In Celebration of Sunshine Week 2007

Closed Doors; Open Democracies?

sunshine-week-logo.jpgSponsored locally by:
New Jersey Foundation for Open Government
New Jersey League of Women Voters
School of Public Affairs and Administration, Rutgers-Newark

What: A dialogue on open government and secrecy.

The event consists of an interactive national program webcast from the National Press Club in Washington, DC, followed by a discussion of how transparency issues affect New Jersey residents. Visit www.sunshineweek.org and www.openthegovernment.org to learn more about Sunshine Week and the national event.

open-governement-closed.gifWhen: Monday, March 12, 2007 12:30pm- 3:00pm

Where: Rutgers University, Newark Campus, Room 449 of Conklin Hall, the corner of University Avenue and Bleeker Street.

See www.newark.rutgers.edu/maps for maps and directions to campus. This event falls during spring break, so parking near campus should be better than usual.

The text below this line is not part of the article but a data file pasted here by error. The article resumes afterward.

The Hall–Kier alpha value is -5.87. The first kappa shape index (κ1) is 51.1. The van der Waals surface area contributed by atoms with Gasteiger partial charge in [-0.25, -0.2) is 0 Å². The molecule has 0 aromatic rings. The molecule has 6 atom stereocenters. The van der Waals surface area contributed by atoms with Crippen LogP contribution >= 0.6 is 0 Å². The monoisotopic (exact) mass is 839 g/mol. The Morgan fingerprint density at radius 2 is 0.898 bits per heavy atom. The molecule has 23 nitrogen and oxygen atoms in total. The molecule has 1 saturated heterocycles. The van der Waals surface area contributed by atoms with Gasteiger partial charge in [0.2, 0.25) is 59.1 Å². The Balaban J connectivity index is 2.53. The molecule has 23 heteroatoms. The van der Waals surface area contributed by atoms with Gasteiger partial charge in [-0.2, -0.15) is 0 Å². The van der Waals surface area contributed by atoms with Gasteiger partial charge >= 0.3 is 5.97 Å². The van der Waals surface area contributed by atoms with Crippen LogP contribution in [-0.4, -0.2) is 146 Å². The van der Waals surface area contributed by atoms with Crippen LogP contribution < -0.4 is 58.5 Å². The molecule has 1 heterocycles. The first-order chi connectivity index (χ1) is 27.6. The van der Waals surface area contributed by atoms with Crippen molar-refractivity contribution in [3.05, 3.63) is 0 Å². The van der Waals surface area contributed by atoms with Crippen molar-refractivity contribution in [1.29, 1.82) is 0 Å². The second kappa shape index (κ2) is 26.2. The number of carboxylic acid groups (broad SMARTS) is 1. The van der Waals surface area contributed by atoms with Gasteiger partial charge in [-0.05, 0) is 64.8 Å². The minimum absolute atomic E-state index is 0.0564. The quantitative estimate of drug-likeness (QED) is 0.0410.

Background:
The first national “Sunshine Week: Your Right to Know” was launched in March 2005 and will be celebrated in 2007 from March 11-17. Sunshine Week’s intent is to raise awareness of the importance of open government to everyone in the community, not just journalists. “Closed Doors; Open Democracies?” is brought to you in celebration of Sunshine Week by the American Association of Law Libraries, American Library Association, Association of Research Libraries, League of Women Voters, National Coalition Against Censorship, National Freedom of Information Coalition, OpenTheGovernment.org, Special Libraries Association, Sunshine Week, and Union of Concerned Scientists.

If you have questions about the event contact Suzanne J. Piotrowski, Assistant Professor of Public Affairs and Administration, Rutgers-Newark at spiotrow@rutgers.edu.

RSVP to erborry@pegasus.rutgers.edu

Leave a Reply

8 Comments on "Sunshine Week 2007"

krewedetat
Member
krewedetat